HONG KONG - Hong Kong Chief Executive Carrie Lam on Monday (July 1) promised to change her style of governance to make it "more open and accommodating", in a speech marking 22 years since the city was handed back to mainland China by the British.
Her first public remarks in more than a week came after early morning clashes in which riot police used pepper spray and batons at some groups of protesters.
Amid heightened security, Mrs Lam and other senior government officials witnessed a flag-raising ceremony inside the Convention and Exhibition Centre in Wanchai at 8am.
In her speech, where she acknowledged the unhappiness of the protesters over a controversial extradition Bill, she promised to "actively reach out to young people of different backgrounds through various channels to listen to their thoughts".
"The incident that happened in recent months has led to controversies and disputes between the public and the government," she said, in reference to weeks of public protests against the Bill which will allow the extradition of suspects to the mainland for the first time. The protesters are insisting that she withdraw the Bill and tender her resignation, among other demands.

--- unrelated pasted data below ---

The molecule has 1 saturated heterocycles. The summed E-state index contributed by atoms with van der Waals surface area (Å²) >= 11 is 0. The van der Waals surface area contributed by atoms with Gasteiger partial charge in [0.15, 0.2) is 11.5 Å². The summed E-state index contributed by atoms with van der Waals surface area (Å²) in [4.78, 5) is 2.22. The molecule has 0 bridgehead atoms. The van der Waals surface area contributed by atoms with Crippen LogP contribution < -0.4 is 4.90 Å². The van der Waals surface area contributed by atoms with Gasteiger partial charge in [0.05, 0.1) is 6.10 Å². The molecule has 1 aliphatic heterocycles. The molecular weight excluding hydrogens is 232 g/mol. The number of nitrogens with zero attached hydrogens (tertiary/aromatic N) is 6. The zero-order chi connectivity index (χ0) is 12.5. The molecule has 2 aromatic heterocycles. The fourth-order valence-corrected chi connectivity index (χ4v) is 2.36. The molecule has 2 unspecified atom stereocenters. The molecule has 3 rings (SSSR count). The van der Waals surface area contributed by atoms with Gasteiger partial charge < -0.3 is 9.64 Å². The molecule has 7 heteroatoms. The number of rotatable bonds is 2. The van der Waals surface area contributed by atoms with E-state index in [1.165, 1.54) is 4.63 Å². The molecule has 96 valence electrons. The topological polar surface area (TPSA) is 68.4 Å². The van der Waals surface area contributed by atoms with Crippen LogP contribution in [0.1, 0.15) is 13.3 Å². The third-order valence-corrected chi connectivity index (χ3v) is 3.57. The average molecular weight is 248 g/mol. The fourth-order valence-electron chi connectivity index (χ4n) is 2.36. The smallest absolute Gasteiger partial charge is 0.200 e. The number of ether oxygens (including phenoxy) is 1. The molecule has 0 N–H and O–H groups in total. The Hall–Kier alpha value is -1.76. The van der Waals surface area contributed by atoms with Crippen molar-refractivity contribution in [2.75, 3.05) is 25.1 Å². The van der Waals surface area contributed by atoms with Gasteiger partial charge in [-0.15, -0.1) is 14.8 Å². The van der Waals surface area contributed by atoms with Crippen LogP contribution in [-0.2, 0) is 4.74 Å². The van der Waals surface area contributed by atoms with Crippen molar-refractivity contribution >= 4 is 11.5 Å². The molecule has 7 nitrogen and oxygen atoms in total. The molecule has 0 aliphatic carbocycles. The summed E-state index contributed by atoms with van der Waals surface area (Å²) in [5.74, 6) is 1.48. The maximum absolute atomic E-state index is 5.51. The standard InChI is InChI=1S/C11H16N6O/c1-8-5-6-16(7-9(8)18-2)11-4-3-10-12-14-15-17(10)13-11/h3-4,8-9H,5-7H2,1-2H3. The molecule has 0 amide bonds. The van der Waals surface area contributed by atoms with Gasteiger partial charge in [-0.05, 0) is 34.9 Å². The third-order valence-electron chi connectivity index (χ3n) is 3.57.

"This has made me fully realise that I, as a politician, have to remind myself all the time of the need to grasp public sentiments accurately," she said in tones reminiscent of the two public apologies she has made since the protests began.
"I am also fully aware that while we have good intentions, we still need to be open and accommodating. While the government has to ensure administrative efficiency, it still needs to listen patiently," she said.
She said she would initiate steps to make the government "more responsive to the aspirations, sentiments and opinions of the community".
"We also need to reform the way we listen to public views," she added while listing the ways in which she would strengthen communication with the public and between the executive authorities and the legislature.
"I will make more time for meeting with individuals from different political parties, walks of life and backgrounds," she said.
Later on Monday afternoon, the protesters will take part in the annual handover march organised by the Civil Human Rights Front. It has drawn as many as 400,000 people in previous years.